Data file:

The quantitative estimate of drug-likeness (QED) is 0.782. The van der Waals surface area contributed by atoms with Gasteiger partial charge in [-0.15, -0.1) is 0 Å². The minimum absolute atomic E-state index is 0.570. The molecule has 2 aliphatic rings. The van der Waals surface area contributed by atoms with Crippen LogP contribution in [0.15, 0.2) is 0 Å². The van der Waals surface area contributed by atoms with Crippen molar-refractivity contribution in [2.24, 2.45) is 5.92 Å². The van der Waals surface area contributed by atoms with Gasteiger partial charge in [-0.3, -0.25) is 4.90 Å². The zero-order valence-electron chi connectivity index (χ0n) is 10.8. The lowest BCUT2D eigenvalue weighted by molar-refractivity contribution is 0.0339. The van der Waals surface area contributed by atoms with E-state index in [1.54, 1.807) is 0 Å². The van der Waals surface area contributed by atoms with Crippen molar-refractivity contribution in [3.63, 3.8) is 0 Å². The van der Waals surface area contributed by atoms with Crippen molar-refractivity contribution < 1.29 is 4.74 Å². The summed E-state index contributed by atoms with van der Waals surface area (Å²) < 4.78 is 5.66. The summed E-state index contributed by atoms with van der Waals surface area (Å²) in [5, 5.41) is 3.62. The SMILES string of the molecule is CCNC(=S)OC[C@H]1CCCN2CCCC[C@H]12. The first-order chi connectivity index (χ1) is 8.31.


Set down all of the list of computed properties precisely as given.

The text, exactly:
The quantitative estimate of drug-likeness (QED) is 0.782. The van der Waals surface area contributed by atoms with Gasteiger partial charge in [-0.15, -0.1) is 0 Å². The minimum absolute atomic E-state index is 0.570. The molecule has 2 aliphatic rings. The van der Waals surface area contributed by atoms with Crippen LogP contribution in [0.15, 0.2) is 0 Å². The van der Waals surface area contributed by atoms with Crippen molar-refractivity contribution in [2.24, 2.45) is 5.92 Å². The van der Waals surface area contributed by atoms with Gasteiger partial charge in [-0.3, -0.25) is 4.90 Å². The zero-order valence-electron chi connectivity index (χ0n) is 10.8. The lowest BCUT2D eigenvalue weighted by molar-refractivity contribution is 0.0339. The van der Waals surface area contributed by atoms with E-state index in [1.54, 1.807) is 0 Å². The van der Waals surface area contributed by atoms with Crippen molar-refractivity contribution in [3.63, 3.8) is 0 Å². The van der Waals surface area contributed by atoms with Crippen molar-refractivity contribution < 1.29 is 4.74 Å². The summed E-state index contributed by atoms with van der Waals surface area (Å²) < 4.78 is 5.66. The summed E-state index contributed by atoms with van der Waals surface area (Å²) in [5, 5.41) is 3.62. The SMILES string of the molecule is CCNC(=S)OC[C@H]1CCCN2CCCC[C@H]12. The first-order chi connectivity index (χ1) is 8.31.